How do we evaluate complex health interventions? It is not a new question, as our understanding of the complex nature of health and its determinants has grown, so too has the search for an evidence-based approach. Does a focus on housing and environment work to improve health? How will we know? 

Thankfully a new study in Glasgow (home to the lowest life expectancy in the UK) is tackling not only the social determinants of heath but also the challenge of measuring the impacts of intervention.

In this third article in a series covering the Centre of Excellence in Intervention and Prevention Science (CEIPS) seminars, Rebecca Zosel shares with us the GoWell program. 

Rebecca Zosel writes:

The third of the CEIPS Seminar Series was delivered by Dr Lyndal Bond, Principal Research Officer on Tuesday 26 May: ‘GoWell: the challenges of evaluating urban regeneration as a population health intervention’. The seminar explored the challenges of evaluating complex public health interventions, using an urban regeneration program in Glasglow, Scotland as a case study.

Despite our understanding that the environments where we live, work and play impacts our health, surprisingly, there is little robust evidence to test the policy assumption that housing-led regeneration improves health and wellbeing and reduces health inequalities. This limited evidence base is partly due to the challenges of evaluating regeneration programs.

Launched in 2005, GoWell is a longitudinal research and learning program investigating the impacts of investment in housing and neighbourhood regeneration in Glasgow on the health and wellbeing of individuals, families and communities. GoWell seeks to improve the evidence base by telling us which kinds of improvements lead to the biggest benefits in health and wellbeing, and which may cause unexpected problems; what initiatives have been found to improve health; and how people’s lives are affected by regeneration initiatives (i.e. the ways in which health behaviours and potentially life-enhancing activities such as seeking employment or engaging in voluntary activities are affected by housing and neighbourhood improvements). As part of the evaluation, GoWell will monitor the effects of regeneration policy on area-based health and social inequalities across Glasgow.(1)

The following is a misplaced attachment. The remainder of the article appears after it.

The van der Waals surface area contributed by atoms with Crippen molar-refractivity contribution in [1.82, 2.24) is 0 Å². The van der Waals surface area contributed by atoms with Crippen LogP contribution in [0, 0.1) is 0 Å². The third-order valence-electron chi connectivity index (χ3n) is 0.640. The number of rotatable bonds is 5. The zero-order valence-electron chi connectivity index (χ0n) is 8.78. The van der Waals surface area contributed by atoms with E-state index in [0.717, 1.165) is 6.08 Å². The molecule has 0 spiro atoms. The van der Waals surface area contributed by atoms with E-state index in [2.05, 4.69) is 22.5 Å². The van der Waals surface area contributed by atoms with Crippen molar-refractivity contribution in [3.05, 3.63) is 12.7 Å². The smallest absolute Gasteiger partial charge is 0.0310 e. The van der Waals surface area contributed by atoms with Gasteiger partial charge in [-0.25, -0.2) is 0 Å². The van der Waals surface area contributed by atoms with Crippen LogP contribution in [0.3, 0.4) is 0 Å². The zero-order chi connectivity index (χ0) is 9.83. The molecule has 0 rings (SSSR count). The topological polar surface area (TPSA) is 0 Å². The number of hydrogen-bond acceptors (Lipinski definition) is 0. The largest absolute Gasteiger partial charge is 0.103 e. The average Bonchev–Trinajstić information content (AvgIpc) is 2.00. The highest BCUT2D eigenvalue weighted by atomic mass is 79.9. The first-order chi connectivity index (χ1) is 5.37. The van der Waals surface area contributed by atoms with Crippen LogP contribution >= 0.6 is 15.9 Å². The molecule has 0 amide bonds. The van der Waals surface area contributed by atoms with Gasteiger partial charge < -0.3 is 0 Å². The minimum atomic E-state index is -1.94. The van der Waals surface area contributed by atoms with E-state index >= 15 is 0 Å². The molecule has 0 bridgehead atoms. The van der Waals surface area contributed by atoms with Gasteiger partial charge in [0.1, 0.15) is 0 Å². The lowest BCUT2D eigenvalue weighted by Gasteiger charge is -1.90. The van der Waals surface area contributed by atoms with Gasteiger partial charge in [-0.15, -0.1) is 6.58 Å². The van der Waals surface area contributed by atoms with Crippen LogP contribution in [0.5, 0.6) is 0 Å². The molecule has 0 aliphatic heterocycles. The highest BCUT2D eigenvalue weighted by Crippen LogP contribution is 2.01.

The regeneration program is being undertaken across the city of Glasgow, a city known as ‘the sick man of Europe’. GoWell focuses on the 15 most deprived areas with the highest rates of premature mortality in the UK. In these areas, the majority (80-90%) of the population are social renters (the equivalent to public housing), who bear a disproportionate burden of the city’s ill health and poverty. In 2003 before the regeneration program commenced, the condition of social housing in Glasgow was appalling, with 70% of homes non-compliant with Scottish Housing Quality Standards due to damp and mould, and insufficient heating.

The large-scale regeneration program involves over 75,000 homes and £1.4 billion over 10 years to be invested in:

  • Housing improvements
  • Transformational regeneration (demolition of high-rise blocks and replacement with lower-rise flats and houses)
  • Neighborhood renewal
  • Resident relocation
  • Mixed tenure (mixed income) communities
  • Community engagement and empowerment
  • Social regeneration (community services).

Lyndal spoke of a number of challenges associated with evaluating the large scale regeneration program and of GoWell’s responses to the challenges. Two overall factors emerged from her presentation as critical to successfully evaluating complex public health interventions.